EPA: Environmental Protection Agency; PAs: 1,2-dehydropyrrolizidine Alkaloids; POEA: Polyethoxylated tallow Amine; DDT: Dichlorodiphenyltrichloroethane


The term pesticides refer to compounds used to control pests and/or promote agricultural output. Among the main classes are insecticides, herbicides, fungicides, molluscicides, rodenticides and nematicides. Organochlorine insecticides were successfully used to control a number of diseases, such as malaria, until the 1960s when they were banned due to harmful side effects, such as slow decomposition (high persistence), environmental degradation, low solubility in water, high solubility in hydrocarbon-sensitive media such as fatty tissues of living organisms, and high toxicity to insects and humans [1,2]. After that, from the 1960s to 1980s, organophosphate insecticides, carbamates and pyrethroids were introduced, as well as new herbicides and fungicides from 1970s onwards [1]. According to the U.S. Environmental Protection Agency (EPA), expenditures on herbicides are the largest portion of total expenditures on pesticides (40%), followed by insecticides, fungicides and other pesticides, respectively [3].

It is accepted that the use of pesticides increases production of food and reduces vector-borne diseases. However, serious health implications to humans and the environment also result from their use. The high groups at highest risk of exposure to pesticides are farm workers, especially those involved in formulating, mixing, loading and spraying pesticides. However, no segment of the population is completely protected against exposure to pesticides and the potentially serious health effects, particularly in developing countries. Estimates are that chronic diseases caused by exposure to pesticides affect about 1 million per year worldwide [4,5].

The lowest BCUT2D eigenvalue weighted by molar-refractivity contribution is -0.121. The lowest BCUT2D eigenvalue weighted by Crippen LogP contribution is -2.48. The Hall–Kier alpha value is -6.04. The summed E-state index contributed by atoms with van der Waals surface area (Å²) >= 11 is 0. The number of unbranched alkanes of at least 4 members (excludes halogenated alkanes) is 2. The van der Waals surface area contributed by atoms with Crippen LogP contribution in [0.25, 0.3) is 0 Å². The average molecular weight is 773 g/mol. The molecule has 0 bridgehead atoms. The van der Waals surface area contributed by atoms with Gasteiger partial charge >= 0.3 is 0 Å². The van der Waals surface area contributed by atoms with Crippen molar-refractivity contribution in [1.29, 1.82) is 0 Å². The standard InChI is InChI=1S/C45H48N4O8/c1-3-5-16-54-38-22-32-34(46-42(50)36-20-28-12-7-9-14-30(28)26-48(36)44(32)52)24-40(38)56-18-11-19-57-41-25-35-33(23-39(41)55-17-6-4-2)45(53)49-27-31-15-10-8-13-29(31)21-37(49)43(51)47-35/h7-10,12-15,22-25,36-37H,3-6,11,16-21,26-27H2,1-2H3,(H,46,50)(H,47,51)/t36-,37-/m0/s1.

In addition to human health, these compounds contaminate the soil, water and vegetation and are toxic to many organisms, including birds, fish, beneficial insects and non-target plants [1]. In recent years, the effect of agricultural activities on wildlife diseases has received much attention, mainly those related to contaminants that affect host-pathogen interactions. These effects are also associated with modifications of potential physical interactions between hosts and pathogens, causing loss of biodiversity and affecting parasite transmission [6-8].

This mini review examines the effects of pesticides on helminths, focusing on the host-parasite interaction, particularly in the larval free-living stages of trematodes (miracidia and cercariae), and helminths used as experimental models and plant-parasitic nematodes to elucidate the effects on the biology of these parasites, summarizing the main compounds studied that can influence the transmission of these helminths (Figure 1).